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The process of “gerrymandering,” or manipulating voter-district bounda

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The process of “gerrymandering,” or manipulating voter-district bounda  [#permalink]

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New post 26 Feb 2019, 03:09
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The process of “gerrymandering,” or manipulating voter-district boundaries so that one party gains a considerable advantage in a district over another, is making the modern political climate more divisive than ever. It ensures that people with likeminded ideals end up densely packed in the same districts, and those people then elect officials who also share those likeminded ideals. These elected officials are less prone to compromise, and this creates an unnecessary and harmful divide between parties.

Assuming all the following statements are true, which would most significantly weaken the argument made above?


(A) Gerrymandering sets up an unfair advantage by creating some districts that are nearly guaranteed to vote for a particular party, thereby freeing up more time and resources for that party to campaign elsewhere.

(B) People with likeminded ideals have an innate desire to live alongside others who share similar belief systems, regardless of their political affiliation.

(C) All elected officials are typically strong in their convictions.

(D) When people with likeminded ideals live in the same district, they tend to continuously elect politicians with very similar beliefs.

(E) Gerrymandering can be executed by both political parties.

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Re: The process of “gerrymandering,” or manipulating voter-district bounda  [#permalink]

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New post 27 Feb 2019, 01:52
Bunuel wrote:
The process of “gerrymandering,” or manipulating voter-district boundaries so that one party gains a considerable advantage in a district over another, is making the modern political climate more divisive than ever. It ensures that people with likeminded ideals end up densely packed in the same districts, and those people then elect officials who also share those likeminded ideals. These elected officials are less prone to compromise, and this creates an unnecessary and harmful divide between parties.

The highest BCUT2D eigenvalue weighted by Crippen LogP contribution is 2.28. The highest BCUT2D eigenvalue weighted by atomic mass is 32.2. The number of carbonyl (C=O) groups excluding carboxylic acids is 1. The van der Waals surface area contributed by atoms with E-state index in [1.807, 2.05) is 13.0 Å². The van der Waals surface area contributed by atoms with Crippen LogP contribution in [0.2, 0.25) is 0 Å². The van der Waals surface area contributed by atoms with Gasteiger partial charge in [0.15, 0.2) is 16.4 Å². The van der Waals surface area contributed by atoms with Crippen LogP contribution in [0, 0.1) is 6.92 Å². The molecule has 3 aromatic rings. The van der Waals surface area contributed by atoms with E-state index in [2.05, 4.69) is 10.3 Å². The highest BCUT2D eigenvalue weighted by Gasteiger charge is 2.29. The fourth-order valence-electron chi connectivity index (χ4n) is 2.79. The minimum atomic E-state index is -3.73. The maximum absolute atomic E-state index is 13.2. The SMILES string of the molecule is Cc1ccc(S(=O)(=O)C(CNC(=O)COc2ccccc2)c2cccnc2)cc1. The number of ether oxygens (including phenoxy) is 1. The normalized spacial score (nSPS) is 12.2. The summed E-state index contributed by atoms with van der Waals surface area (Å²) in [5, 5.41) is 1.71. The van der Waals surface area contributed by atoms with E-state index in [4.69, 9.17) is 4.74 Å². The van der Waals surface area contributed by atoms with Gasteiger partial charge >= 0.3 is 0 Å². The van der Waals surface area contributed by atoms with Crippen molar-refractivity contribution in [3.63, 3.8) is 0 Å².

Assuming all the following statements are true, which would most significantly weaken the argument made above?


(A) Gerrymandering sets up an unfair advantage by creating some districts that are nearly guaranteed to vote for a particular party, thereby freeing up more time and resources for that party to campaign elsewhere.

(B) People with likeminded ideals have an innate desire to live alongside others who share similar belief systems, regardless of their political affiliation.

(C) All elected officials are typically strong in their convictions.

(D) When people with likeminded ideals live in the same district, they tend to continuously elect politicians with very similar beliefs.

(E) Gerrymandering can be executed by both political parties.


OFFICIAL EXPLANATION:



B. Choice (A) sounds more like an additional argument in favor of gerrymandering creating an “unnecessary and harmful divide between parties,” so that answer can’t be right since it strengthens rather than weakens the original argument. The same can be said for Choice (D); if folks are electing very similar politicians in their districts and those politicians share the same ideals, this would likely contribute to the divide between parties and help eliminate the political “middle.” Choice (E) is irrelevant; that both sides can take part in gerrymandering doesn’t mean they do or that they do at the same time. So, that argument also falls flat. You’ve narrowed the options down to either Choice (B) or (C). Of the two, Choice (B) is the stronger option. It presents an alternative to gerrymandering as the reason that certain districts tend to elect people from the same party over and over again, which arguably contributes to a sharper divide between parties. Choice (B) is your best bet.
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The process of “gerrymandering,” or manipulating voter-district bounda  [#permalink]

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New post 03 Aug 2019, 11:28
These elected officials are less prone to compromise, and this creates an unnecessary and harmful divide between parties.

What does the above bolded part mean in this context?
Can someone explain?

Thanks :)
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The process of “gerrymandering,” or manipulating voter-district bounda   [#permalink] 03 Aug 2019, 11:28
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